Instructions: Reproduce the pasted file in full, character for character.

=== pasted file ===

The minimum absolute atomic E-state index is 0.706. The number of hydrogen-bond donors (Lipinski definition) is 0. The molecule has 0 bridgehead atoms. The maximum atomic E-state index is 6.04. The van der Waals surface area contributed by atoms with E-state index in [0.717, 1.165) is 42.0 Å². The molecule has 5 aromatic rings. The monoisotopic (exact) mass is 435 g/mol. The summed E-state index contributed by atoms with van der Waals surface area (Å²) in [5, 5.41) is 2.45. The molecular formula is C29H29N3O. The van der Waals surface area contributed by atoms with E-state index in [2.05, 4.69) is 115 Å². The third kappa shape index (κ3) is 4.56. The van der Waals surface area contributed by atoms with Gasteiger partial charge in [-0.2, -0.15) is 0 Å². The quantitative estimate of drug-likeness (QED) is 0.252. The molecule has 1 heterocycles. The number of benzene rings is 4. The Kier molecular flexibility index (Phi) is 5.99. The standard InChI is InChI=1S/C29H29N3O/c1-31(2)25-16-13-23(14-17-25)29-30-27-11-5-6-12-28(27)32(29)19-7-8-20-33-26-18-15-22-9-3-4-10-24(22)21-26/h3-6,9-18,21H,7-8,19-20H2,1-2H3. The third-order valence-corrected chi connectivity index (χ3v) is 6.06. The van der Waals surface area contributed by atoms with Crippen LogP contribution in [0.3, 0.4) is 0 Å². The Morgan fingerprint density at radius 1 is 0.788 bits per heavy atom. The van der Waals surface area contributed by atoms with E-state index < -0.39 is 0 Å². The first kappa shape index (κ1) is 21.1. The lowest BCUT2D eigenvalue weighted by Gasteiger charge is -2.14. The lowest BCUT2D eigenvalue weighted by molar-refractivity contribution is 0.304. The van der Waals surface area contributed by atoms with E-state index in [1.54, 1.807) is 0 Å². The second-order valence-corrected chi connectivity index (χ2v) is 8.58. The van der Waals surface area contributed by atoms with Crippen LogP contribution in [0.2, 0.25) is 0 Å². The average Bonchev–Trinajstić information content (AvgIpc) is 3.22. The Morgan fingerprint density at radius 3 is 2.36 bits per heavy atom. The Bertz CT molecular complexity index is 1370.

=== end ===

The minimum absolute atomic E-state index is 0.706. The number of hydrogen-bond donors (Lipinski definition) is 0. The molecule has 0 bridgehead atoms. The maximum atomic E-state index is 6.04. The van der Waals surface area contributed by atoms with E-state index in [0.717, 1.165) is 42.0 Å². The molecule has 5 aromatic rings. The monoisotopic (exact) mass is 435 g/mol. The summed E-state index contributed by atoms with van der Waals surface area (Å²) in [5, 5.41) is 2.45. The molecular formula is C29H29N3O. The van der Waals surface area contributed by atoms with E-state index in [2.05, 4.69) is 115 Å². The third kappa shape index (κ3) is 4.56. The van der Waals surface area contributed by atoms with Gasteiger partial charge in [-0.2, -0.15) is 0 Å². The quantitative estimate of drug-likeness (QED) is 0.252. The molecule has 1 heterocycles. The number of benzene rings is 4. The Kier molecular flexibility index (Phi) is 5.99. The standard InChI is InChI=1S/C29H29N3O/c1-31(2)25-16-13-23(14-17-25)29-30-27-11-5-6-12-28(27)32(29)19-7-8-20-33-26-18-15-22-9-3-4-10-24(22)21-26/h3-6,9-18,21H,7-8,19-20H2,1-2H3. The third-order valence-corrected chi connectivity index (χ3v) is 6.06. The van der Waals surface area contributed by atoms with Crippen LogP contribution in [0.3, 0.4) is 0 Å². The Morgan fingerprint density at radius 1 is 0.788 bits per heavy atom. The van der Waals surface area contributed by atoms with E-state index < -0.39 is 0 Å². The first kappa shape index (κ1) is 21.1. The lowest BCUT2D eigenvalue weighted by Gasteiger charge is -2.14. The lowest BCUT2D eigenvalue weighted by molar-refractivity contribution is 0.304. The van der Waals surface area contributed by atoms with E-state index in [1.54, 1.807) is 0 Å². The second-order valence-corrected chi connectivity index (χ2v) is 8.58. The van der Waals surface area contributed by atoms with Crippen LogP contribution in [0.2, 0.25) is 0 Å². The average Bonchev–Trinajstić information content (AvgIpc) is 3.22. The Morgan fingerprint density at radius 3 is 2.36 bits per heavy atom. The Bertz CT molecular complexity index is 1370.